Amgen’s PCSK9 inhibitor, Repatha met both its primary and secondary endpoints in a Phase III clinical trial testing the drug’s effects on coronary artery disease. The large study – known as GLAGOV (GLobal Assessment of Plaque ReGression with a PCSK9 AntibOdy as Measured by IntraVascular Ultrasound) – was designed to determine whether Repatha could modify the build-up of plaque in the coronary arteries in patients already receiving statin therapy.
Amgen is set to present more detailed results from the GLAGOV clinical trial at this year’s American Heart Association (AHA) Scientific Sessions. The conference will take place between November 13 and 15 in New Orleans, Louisiana.
“We are pleased with the positive results of this landmark study showing that Repatha modifies the underlying process of atherosclerosis,” said Dr. Sean E. Harper, executive vice president of Research and Development at Amgen. “We strongly believe in the potential of Repatha to aid in the fight against cardiovascular disease, and we are excited to share these data with the scientific community at the AHA Scientific Sessions.”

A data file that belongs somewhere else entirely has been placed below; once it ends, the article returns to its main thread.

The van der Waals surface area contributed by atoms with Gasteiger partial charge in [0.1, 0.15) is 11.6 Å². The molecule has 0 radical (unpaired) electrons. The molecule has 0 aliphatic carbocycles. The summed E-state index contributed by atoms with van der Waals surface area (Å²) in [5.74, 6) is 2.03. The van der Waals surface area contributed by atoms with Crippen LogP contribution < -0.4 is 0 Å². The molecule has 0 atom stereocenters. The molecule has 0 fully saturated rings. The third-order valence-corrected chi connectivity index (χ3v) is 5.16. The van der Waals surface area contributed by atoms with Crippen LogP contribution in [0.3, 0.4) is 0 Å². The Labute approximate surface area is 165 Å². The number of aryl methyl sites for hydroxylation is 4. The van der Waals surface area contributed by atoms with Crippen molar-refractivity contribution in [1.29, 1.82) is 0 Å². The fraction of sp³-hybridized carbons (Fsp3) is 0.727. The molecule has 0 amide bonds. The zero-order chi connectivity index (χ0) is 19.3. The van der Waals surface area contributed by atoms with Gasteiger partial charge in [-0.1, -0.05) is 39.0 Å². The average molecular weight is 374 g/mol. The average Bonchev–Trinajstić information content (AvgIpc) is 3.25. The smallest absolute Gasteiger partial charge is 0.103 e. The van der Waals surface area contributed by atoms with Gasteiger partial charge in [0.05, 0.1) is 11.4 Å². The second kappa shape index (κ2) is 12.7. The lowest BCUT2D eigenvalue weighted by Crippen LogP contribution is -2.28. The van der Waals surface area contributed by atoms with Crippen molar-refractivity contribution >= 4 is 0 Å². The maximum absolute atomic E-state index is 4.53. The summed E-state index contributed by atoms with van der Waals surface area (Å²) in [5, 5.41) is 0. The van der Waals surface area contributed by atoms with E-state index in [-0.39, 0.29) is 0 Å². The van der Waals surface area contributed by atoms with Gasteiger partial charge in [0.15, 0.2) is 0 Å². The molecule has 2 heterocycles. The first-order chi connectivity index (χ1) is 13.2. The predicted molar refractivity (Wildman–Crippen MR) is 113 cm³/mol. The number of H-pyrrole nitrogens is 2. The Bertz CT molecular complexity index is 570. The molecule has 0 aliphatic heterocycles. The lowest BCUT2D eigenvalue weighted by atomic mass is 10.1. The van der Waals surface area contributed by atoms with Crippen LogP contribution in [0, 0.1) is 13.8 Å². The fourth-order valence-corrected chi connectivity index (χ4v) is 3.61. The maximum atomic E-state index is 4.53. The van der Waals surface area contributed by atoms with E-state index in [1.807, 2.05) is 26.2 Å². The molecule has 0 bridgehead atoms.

In all, 968 patients with coronary artery disease already receiving statin therapy were enrolled in the multicenter, double-blind, randomized, placebo-controlled clinical trial. Trial participants were randomly assigned to receive monthly injections of Repatha, or a placebo.
According to a press release issued by Amgen, the trial did not identify any new safety concerns associated with the drug. In addition, the rate of adverse events as a result of treatment were similar between the experimental and control groups.
“Atherosclerosis is the major underlying cause of cardiovascular disease, which remains the leading cause of death worldwide,” said Harper. “Now one year after the FDA approved Repatha, nearly two-thirds of patients prescribed Repatha are still being denied access. We are concerned that many patients with uncontrolled LDL cholesterol levels continue to face challenges in accessing a medicine that we now know has a positive impact on plaque burden.”
Cardiovascular disease remains the number one cause of death across the world. Approximately 11 million people in the US have atherosclerotic cardiovascular disease or familial hypercholesterolemia with uncontrolled high levels of LDL cholesterol, despite treatment with a statin.